Technology companies have been rapidly growing over the past 20 years, leapfrogging financial and consumer stocks in terms of market dominance and performance. With frontier technology and constant innovation, the growth opportunities in the tech space seem limitless. With such high valuations, is this growth sustainable?
04:45 - Overview of the different technology funds available on Endowus
09:30 - How much more you save in fees with Endowus
11:50 - Introduction to the all new Endowus Tech Portfolio
13:45 - An introduction to our panelist’s firms
20:15 - Why should you still invest in technology?
28:00 - Is the explosive growth in technology still going to continue?
32:00 - What are the most promising sub-sectors in technology?
41:45 - Tech investing beyond the US
45:45 - Thoughts on the recent China Tech correction and policy risks
51:00 - What sets apart each firm’s technology fund?
58:40 - Does investing in private companies make sense for traditional public market investors?
1:05:00 - Live Audience Q&A
Excerpts from the webinar
Why should you still invest in technology? (20:15)
Radhika: Technology allows exposure to global growth opportunities. Tech stocks have led the market in the last five years and there is a huge opportunity cost to not invest in these companies. The companies in this sector improve efficiency and productivity of processes.
They are so disruptive that their products and services are taking share from many other sectors right now. We’re very much only at the start of the digitisation process.
Ben: Technology has been the best performing sector in the past 2 decades. Investing in technology means investing in the future. Not only has technology driven much of the MSCI ACWI returns over the past 20 years, technology’s share of equity in markets has grown from 6% in 2000 to 32% in 2021.
Just take a look at the level of technology innovation over the past 10 years compared to that of the decade of 2000 to 2010. It’s much faster and shows how technology is only going to be increasingly important in the coming years.
Is the explosive growth in technology still going to continue? (28:00)
Radhika: There are still opportunities with technology, as it is not only relevant in the cyber world, but also in the real world around us. Many parts of our lives are still early in terms of the digitisation spectrum. There’s still a huge addressable market that remains. Technology is still very much needed in areas such as those of infrastructure, 5G networks and clean energy. That’s the difference in demand now from that of the bubble in the 2000s.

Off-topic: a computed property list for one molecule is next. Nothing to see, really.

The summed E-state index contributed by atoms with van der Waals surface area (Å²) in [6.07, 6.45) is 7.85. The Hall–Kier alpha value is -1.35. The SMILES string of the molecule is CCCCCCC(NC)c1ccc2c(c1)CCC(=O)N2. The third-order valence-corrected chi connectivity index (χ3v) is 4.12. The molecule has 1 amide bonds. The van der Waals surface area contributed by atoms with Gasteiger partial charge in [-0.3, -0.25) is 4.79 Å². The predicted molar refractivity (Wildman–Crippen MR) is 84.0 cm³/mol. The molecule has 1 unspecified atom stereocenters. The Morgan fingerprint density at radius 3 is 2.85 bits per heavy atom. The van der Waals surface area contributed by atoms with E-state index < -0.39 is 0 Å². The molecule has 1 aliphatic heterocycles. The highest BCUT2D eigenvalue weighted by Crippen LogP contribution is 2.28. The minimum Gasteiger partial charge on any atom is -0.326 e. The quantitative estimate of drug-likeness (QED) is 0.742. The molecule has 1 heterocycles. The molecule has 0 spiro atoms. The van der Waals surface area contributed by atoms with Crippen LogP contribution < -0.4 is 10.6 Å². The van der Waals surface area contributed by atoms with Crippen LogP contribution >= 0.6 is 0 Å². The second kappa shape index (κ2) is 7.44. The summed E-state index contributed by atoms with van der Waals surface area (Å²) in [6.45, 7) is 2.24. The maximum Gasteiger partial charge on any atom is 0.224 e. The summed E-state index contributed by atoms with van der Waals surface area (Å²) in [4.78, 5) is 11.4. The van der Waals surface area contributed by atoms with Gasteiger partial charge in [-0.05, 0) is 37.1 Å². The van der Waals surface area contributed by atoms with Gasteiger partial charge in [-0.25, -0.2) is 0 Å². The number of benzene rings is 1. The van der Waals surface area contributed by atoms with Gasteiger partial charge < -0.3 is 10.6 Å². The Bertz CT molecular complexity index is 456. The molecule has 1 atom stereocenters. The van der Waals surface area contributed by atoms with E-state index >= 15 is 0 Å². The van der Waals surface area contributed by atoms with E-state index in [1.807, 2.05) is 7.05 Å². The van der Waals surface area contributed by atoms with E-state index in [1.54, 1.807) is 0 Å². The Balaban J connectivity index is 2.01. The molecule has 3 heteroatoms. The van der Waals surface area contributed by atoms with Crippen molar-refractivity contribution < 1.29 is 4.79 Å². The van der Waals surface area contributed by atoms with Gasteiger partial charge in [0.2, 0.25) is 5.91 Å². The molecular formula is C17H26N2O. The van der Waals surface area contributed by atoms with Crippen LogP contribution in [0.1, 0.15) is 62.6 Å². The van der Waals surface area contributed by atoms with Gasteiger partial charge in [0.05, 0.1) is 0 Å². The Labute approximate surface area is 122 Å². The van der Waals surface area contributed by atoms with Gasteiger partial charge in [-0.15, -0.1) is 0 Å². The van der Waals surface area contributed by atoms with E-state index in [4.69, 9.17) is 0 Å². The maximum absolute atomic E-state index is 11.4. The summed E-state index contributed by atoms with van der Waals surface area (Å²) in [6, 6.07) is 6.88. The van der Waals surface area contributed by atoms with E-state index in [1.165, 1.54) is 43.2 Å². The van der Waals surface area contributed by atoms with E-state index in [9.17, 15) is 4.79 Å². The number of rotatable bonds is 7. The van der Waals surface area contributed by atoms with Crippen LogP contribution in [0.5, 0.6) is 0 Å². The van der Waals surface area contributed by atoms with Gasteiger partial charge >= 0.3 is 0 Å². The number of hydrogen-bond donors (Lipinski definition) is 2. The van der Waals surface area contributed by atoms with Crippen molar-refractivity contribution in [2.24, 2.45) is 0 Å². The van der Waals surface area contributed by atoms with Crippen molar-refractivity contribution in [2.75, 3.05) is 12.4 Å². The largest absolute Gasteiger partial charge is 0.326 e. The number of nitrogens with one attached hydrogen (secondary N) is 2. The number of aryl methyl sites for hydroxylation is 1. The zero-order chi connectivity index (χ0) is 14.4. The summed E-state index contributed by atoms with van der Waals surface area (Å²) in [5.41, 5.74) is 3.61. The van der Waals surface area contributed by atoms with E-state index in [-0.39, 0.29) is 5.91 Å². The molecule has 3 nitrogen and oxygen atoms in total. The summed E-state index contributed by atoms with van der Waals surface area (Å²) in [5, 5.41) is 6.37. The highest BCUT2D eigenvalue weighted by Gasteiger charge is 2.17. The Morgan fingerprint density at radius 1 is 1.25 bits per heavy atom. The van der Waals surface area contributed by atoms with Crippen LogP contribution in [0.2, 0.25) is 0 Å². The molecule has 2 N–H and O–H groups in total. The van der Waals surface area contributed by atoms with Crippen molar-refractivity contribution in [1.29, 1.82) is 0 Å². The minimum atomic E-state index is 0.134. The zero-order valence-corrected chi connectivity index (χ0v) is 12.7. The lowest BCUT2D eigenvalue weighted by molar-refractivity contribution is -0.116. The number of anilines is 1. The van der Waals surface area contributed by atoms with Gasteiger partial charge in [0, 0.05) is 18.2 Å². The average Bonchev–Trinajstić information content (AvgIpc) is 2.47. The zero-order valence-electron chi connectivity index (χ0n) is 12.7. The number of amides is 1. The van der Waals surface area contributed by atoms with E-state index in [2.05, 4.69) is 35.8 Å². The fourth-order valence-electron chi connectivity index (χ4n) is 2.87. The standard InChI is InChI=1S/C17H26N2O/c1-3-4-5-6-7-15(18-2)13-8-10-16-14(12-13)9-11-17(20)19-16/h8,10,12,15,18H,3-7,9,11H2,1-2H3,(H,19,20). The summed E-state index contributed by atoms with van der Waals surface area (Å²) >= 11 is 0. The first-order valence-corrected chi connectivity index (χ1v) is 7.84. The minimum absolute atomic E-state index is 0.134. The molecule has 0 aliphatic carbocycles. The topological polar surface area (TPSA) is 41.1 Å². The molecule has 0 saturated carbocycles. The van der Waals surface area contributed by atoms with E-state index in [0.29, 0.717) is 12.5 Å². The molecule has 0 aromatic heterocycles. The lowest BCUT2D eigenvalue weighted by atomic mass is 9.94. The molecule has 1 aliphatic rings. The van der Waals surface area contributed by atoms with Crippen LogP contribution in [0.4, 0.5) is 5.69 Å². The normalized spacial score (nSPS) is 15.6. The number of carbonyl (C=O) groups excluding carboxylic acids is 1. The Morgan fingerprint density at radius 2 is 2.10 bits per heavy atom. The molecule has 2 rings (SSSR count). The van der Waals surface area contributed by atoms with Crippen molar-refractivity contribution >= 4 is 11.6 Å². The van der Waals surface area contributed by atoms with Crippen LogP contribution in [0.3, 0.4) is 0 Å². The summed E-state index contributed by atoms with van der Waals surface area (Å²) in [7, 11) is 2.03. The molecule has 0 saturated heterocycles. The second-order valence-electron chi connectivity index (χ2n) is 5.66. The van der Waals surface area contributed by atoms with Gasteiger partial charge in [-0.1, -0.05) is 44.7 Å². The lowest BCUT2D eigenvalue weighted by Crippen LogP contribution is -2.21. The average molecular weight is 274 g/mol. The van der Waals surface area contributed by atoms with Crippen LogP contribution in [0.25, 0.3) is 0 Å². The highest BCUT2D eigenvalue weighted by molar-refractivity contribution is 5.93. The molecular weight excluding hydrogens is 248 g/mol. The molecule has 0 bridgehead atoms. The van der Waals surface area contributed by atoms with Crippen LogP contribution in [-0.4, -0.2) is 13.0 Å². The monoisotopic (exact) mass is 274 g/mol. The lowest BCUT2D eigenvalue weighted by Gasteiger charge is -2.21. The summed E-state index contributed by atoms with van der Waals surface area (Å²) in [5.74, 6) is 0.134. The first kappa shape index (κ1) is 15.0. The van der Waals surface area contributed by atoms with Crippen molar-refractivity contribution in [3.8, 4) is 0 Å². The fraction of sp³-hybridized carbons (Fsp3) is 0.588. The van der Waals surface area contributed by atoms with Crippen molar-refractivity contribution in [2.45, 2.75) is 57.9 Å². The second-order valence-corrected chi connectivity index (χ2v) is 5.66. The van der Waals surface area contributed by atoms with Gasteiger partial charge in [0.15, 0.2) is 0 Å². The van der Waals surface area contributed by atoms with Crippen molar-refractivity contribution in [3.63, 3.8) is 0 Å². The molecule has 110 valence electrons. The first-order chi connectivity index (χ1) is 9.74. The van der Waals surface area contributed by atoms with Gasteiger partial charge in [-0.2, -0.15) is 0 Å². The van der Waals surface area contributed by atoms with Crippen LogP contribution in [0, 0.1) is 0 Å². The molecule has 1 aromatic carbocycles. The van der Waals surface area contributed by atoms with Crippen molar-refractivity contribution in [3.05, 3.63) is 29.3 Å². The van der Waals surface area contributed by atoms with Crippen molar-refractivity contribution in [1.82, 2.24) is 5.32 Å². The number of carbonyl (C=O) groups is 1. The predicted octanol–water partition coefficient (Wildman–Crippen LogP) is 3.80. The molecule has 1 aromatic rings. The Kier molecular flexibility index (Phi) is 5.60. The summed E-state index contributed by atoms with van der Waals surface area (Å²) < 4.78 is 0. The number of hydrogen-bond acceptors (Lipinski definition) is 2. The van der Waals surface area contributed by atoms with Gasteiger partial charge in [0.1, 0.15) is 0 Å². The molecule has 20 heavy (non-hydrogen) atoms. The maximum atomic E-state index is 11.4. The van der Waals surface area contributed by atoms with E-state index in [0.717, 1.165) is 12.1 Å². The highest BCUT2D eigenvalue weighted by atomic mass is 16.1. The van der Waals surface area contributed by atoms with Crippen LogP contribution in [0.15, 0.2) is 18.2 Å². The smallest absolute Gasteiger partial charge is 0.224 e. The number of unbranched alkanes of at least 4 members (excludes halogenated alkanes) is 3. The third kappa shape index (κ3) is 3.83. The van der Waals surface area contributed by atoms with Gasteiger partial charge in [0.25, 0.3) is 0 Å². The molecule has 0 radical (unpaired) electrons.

Paul: Businesses that embrace digital solutions have strong recurring relationships with their customers. They are better able to leverage data to gather insights. The pandemic actually helped to teach businesses and people to be more productive with technology.
What are the most promising sub-sectors in technology? (32:00)
Paul: These are the 3 areas of Cloud computing, IoT and E-Commerce. Firstly, cloud computing has been a priority for businesses to allow them to scale. Spending for cloud services has not reached its peak, representing future revenue opportunities.
Secondly, IoT refers to the connecting of devices to other ones through the internet. For example, a clothing store owner can use sensors to detect areas in their shop where customers tend to linger around the most, and strategically place items there. Imagine the growth if more and more businesses embrace the interconnectivity of these devices.
Finally, E-commerce, and this is not only seeing a higher number of users, but each transaction size is also getting bigger, as e-commerce firms increase penetration rates.
Radhika: There are many types of businesses. Some are more cyclical, such as semiconductors, some are more defensive like those in software, while others have a more ‘winner-takes-all’ approach like those in the internet space.
In addition to what Paul Zhuang mentioned earlier on Cloud Computing, there are also advances in this space such as that of Edge Computing, and also those in applications such as streaming or cloud based gaming.
Ben: We classify our own definition of long term investment themes. For example, a technology theme we call ‘New Industries’ focuses on sub-sectors such as telemedicine, online education, space and many others. These are disruptors of traditional businesses, taking more market share with their advantages.
Tech investing beyond the US (41:45)
Radhika: While we always talk about Amazon, there’s no reason why you can’t invest in a local e-commerce player in Japan, Russia, Latin America for example, which we do in our various portfolios. Or why not invest in a software developer in Europe or the UK? On the supply side, there are rising technological hubs at many places globally. For example, China is becoming an increasingly important innovation hub.